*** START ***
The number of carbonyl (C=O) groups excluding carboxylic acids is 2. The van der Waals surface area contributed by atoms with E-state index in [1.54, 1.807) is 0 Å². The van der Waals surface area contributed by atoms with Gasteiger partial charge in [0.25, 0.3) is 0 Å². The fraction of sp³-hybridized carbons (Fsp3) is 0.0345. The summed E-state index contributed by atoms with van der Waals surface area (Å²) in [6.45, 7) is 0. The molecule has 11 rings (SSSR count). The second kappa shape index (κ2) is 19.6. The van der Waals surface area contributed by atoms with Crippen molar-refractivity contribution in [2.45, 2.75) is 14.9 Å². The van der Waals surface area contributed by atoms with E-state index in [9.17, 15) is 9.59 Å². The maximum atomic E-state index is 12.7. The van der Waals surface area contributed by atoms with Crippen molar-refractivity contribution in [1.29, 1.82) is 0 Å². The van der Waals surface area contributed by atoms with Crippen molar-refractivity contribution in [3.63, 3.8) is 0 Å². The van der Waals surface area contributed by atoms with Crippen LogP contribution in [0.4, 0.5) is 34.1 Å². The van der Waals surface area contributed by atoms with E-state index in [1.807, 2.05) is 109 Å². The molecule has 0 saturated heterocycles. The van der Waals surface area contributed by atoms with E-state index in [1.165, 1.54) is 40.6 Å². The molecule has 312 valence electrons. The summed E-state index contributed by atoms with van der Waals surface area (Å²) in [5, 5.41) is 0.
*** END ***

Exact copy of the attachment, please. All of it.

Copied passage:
The number of carbonyl (C=O) groups excluding carboxylic acids is 2. The van der Waals surface area contributed by atoms with E-state index in [1.54, 1.807) is 0 Å². The van der Waals surface area contributed by atoms with Gasteiger partial charge in [0.25, 0.3) is 0 Å². The fraction of sp³-hybridized carbons (Fsp3) is 0.0345. The summed E-state index contributed by atoms with van der Waals surface area (Å²) in [6.45, 7) is 0. The molecule has 11 rings (SSSR count). The second kappa shape index (κ2) is 19.6. The van der Waals surface area contributed by atoms with Crippen molar-refractivity contribution in [2.45, 2.75) is 14.9 Å². The van der Waals surface area contributed by atoms with E-state index in [9.17, 15) is 9.59 Å². The maximum atomic E-state index is 12.7. The van der Waals surface area contributed by atoms with Crippen molar-refractivity contribution in [1.29, 1.82) is 0 Å². The van der Waals surface area contributed by atoms with Crippen molar-refractivity contribution in [3.63, 3.8) is 0 Å². The van der Waals surface area contributed by atoms with Crippen LogP contribution in [0.4, 0.5) is 34.1 Å². The van der Waals surface area contributed by atoms with E-state index in [1.807, 2.05) is 109 Å². The molecule has 0 saturated heterocycles. The van der Waals surface area contributed by atoms with E-state index in [1.165, 1.54) is 40.6 Å². The molecule has 312 valence electrons. The summed E-state index contributed by atoms with van der Waals surface area (Å²) in [5, 5.41) is 0.